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United States Department of Agriculture

Agricultural Research Service

Research Project: Superior Resistance of Soybean to Pests and Pathogens Using Genetics and Functional Genomics

Location: Soybean Genomics and Improvement

2011 Annual Report


1a.Objectives (from AD-416)
The objective of this cooperative research project is to identify soybean genes homologous to Arabidopsis genes that are important in resistance of soybean to pests and pathogens and to develop soybean plants with broad resistance diseases and pests.


1b.Approach (from AD-416)
One of the major impediments to soybean growers is damage by pests and pathogens. Develop soybean with broad-spectrum resistance to a wide range of pests and pathogens using genetics and functional genomics. There is extensive knowledge of plant defense pathways leading to resistance to a multitude of pathogens, including fungi and bacteria, in the model system Arabidopsis thaliana. Using knowledge of Arabisopsis genes, we will clone homologous soybean genes encoding enzyems in the pathway leading to salicylic acid synthesis and on genes regulating salicylic acid synthesis and genes involved in the synthesis of jasmonic acid-related compounds and the regulation of that pathway. Over a multi-year period, we will determine which of these genes broaden resistance of soybeans against pests and pathogens.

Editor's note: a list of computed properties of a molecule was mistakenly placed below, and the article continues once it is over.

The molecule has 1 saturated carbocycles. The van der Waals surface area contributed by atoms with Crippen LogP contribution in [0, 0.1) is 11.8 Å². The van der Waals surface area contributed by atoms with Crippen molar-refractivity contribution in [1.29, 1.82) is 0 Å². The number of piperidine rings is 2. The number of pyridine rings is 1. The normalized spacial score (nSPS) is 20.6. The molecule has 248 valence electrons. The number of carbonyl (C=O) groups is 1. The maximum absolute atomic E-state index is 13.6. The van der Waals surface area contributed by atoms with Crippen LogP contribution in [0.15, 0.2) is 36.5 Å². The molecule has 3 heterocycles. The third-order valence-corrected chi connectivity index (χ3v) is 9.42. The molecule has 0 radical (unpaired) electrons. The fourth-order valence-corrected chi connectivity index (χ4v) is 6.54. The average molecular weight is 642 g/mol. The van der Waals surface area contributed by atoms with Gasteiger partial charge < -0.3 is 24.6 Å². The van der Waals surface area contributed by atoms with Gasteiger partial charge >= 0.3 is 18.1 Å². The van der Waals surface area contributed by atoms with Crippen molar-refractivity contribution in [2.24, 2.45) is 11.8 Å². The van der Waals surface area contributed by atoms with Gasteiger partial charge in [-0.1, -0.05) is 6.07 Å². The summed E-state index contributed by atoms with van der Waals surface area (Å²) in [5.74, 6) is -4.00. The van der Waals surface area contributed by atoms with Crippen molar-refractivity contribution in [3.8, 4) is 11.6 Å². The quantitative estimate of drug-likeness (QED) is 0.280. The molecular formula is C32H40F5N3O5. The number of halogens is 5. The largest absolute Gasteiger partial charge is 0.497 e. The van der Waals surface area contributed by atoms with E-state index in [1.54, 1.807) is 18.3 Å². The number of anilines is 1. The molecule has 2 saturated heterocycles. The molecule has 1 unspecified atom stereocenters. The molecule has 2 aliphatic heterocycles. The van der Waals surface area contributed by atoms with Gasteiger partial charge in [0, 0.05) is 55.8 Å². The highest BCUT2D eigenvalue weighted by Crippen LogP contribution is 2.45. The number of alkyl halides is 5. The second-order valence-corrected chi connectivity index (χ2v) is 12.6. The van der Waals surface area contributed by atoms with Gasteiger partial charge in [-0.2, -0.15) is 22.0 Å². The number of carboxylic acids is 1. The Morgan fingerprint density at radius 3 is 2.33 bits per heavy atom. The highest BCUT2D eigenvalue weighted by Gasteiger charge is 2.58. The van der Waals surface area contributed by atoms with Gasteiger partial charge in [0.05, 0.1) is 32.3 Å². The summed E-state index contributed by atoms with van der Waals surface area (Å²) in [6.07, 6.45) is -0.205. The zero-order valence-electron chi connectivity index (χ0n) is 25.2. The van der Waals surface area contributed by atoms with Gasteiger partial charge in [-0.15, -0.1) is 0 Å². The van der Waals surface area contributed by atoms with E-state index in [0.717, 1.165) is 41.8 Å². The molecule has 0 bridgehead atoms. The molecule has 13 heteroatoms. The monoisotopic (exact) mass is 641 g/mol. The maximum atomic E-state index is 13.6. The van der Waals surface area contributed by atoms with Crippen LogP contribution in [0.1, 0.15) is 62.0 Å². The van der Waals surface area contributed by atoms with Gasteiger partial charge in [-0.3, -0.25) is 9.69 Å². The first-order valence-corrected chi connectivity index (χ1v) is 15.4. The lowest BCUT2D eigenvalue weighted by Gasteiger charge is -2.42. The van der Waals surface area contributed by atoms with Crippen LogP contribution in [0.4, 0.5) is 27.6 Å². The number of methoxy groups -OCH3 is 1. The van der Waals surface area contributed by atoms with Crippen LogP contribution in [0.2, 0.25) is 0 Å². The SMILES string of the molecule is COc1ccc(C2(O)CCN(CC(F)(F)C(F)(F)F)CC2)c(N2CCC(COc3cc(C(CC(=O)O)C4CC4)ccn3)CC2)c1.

3.Progress Report

Four mutants of the experimental plant Arabidopsis were transformed with soybean genes that are predicted to fix the mutant and make it normal again. Seeds of the Arabidopsis plants were collected and selected if the plant appeared to have the soybean gene present. These are referred to as ”transgenic” or geneticially modified plants. Currently, we obtained seeds from transgenic plants for the four mutants. Additional Arabidopsis mutants were ordered to test with other soybean genes that may be involved in the soybean defense response to pests and pathogens. Some of these genes may be useful to develop plants with broad resistance to numerous pathogens, which is the goal of the parent project. Conference calls and emails are used to monitor and coordinate progress with University of Maryland. We meet with collaborators at University of Maryland each month. One annual meeting is held at a conference sponsored by United Soybean Board.


Last Modified: 7/28/2014
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